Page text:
It is proving to be a powerful value-based care strategy to bring cost-saving wins while improving patient outcomes.
In the fast-paced world of healthcare, there are certain strategies that stand out as gamechangers. One such winning play that is growing in popularity is advance care planning (ACP).
While previously seen as a strategy to improve equity and patient satisfaction, new research suggests significant financial benefits associated with ACP. Much like a perfectly executed pick n' roll in basketball, ACP can become the go-to play for value-based healthcare organizations aiming to improve patient care while reducing expenses.
ACP, which involves discussing and documenting patients' healthcare decisions, is proving to be a powerful value-based care strategy to bring cost-saving wins while improving patient outcomes.
Numbers don’t lie: ACP’s impact
With studies published in JAMA Palliative Medicine, the American Journal of Managed Care (AJMC), NEJM Catalyst, and many other peer-reviewed journals, the evidence is clear that ACP can lead to more efficient, patient-centered, and cost-effective care.
A study published in JAMA Palliative Medicine showed that patients who had ACP discussions with their healthcare providers experienced fewer inpatient admissions and fewer inpatient days, translating to an average savings of nearly $9,500 per patient. Furthermore, the training and facilitation of this ACP program was not a sunken cost, with this investment yielding a 104% return on investment.
Research conducted by independent primary care network Aledade, published in AJMC, found that ACP yielded nearly $14,000 in reduced costs during the final 14 months of a patient's life. In an accompanying survey, 92% of responding physicians reported that they considered ACP a beneficial service and 58% reported that it reduced their own workload.
A study published in NEJM Catalyst showed that patients who had already completed the ACP process were admitted to the ICU had 24.5% lower costs and reduced ICU stays than patients without ACP. Patients with ACP prior to hospitalization also had lower use of inpatient palliative care consultations and a higher referral rate to hospice services.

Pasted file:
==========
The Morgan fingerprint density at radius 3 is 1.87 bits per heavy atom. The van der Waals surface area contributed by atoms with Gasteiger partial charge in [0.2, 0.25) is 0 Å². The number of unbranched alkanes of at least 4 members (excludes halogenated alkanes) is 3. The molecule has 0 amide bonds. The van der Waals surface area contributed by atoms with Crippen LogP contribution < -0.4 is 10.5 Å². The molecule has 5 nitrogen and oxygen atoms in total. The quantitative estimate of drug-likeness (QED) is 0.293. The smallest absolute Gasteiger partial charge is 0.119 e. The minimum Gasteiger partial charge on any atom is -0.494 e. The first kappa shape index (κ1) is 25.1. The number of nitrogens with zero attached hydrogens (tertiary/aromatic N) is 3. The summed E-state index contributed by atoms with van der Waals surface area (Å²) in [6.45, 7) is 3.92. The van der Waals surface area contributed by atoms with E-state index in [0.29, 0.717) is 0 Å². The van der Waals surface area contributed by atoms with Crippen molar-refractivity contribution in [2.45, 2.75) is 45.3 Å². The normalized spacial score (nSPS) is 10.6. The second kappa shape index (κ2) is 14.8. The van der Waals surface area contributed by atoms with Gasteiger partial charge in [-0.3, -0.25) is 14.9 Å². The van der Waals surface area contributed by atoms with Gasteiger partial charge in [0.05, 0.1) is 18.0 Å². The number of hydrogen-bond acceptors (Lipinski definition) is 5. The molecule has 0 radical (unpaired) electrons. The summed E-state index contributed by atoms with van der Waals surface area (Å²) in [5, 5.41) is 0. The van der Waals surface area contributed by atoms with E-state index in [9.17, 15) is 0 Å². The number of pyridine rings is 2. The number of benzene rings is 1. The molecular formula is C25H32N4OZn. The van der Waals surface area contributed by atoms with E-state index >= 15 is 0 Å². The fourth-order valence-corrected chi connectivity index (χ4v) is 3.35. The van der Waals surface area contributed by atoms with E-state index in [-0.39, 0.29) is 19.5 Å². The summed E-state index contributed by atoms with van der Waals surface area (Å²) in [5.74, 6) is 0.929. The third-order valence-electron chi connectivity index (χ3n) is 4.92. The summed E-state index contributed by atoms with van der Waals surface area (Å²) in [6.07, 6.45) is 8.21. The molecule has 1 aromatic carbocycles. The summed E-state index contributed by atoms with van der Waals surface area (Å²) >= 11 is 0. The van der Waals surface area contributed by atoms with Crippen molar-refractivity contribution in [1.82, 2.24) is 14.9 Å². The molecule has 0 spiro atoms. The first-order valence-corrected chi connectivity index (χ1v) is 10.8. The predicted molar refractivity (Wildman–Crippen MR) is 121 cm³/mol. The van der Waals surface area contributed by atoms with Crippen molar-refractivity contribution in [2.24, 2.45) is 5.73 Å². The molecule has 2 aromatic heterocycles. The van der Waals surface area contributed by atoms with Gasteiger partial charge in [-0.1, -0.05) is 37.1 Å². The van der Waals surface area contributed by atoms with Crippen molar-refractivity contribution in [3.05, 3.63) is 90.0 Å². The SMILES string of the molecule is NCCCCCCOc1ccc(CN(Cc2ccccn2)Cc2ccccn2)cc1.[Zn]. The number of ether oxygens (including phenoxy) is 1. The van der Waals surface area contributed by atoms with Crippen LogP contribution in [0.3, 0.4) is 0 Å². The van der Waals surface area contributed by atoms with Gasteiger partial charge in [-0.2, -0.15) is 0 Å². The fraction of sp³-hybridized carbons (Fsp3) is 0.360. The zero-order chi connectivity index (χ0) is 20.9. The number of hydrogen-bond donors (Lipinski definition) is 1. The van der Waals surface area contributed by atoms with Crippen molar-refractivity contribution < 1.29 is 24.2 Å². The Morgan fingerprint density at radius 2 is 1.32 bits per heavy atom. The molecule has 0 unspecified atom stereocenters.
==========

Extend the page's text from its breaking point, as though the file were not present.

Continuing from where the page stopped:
Strategizing an ACP-centered game plan
Like a sports team adapting to new plays and strategies, the healthcare industry is undergoing a similar transformation. As value-based care becomes the new game plan, with CMS aiming for all Medicare participants to be part of an ACO by 2030, ACP programs are emerging as a multi-faceted solution to the challenges healthcare organizations face.
To maximize the benefits of ACP, organizations should consider the following strategies:
Educate and train staff. Provide healthcare professionals with the necessary training and resources to effectively facilitate ACP discussions with patients and their families. This includes understanding the legal and ethical aspects of these decisions and leveraging effective communication techniques.
Integrate ACP into routine care. Make ACP a standard part of the care process, especially for patients with chronic or serious illnesses. Regularly revisit and update patients' preferences as their health conditions and priorities change.
Promote collaboration. Encourage interdisciplinary collaboration among healthcare providers, including primary care physicians, specialists, nurses, and social workers, to better ensure a comprehensive and coordinated approach to ACP.
Engage patients and families. Empower patients and their families to actively participate in the ACP process by providing them with resources and support to make more informed decisions about their care.
Move beyond the completion checkbox as a metric of success. While completed plans on record are a key metric used to measure the impact of an ACP program, research suggests that such a focus on completion metrics reduces the quality and impact of ACP. Instead, focus on facilitating memorable and robust ACP conversations.
Consider partnering with ACP vendors/organizations. While there may be an eagerness to build an in-house ACP program, this is often a larger task than expected. Beyond building a patient-centered workflow that educates and engages patients, there are also legal requirements that vary from state to state. There are outside organizations that have already completed all the work necessary to launch an ACP, thus allowing organizations to jumpstart their program without burdening staff.
Embracing ACP as a game-winning strategy
The evidence is clear: ACPis not just a one-hit wonder. It's a winning strategy that's here to stay and one that has the potential to revolutionize the way we approach care while reducing healthcare costs. Consider implementing ACP to benefit your patients, equity outcomes, and the bottom line of your organization.
Desh Mohan, MD, is a practicing hospitalist and chief medical officer of Koda Health, which offers advanced care planning solutions.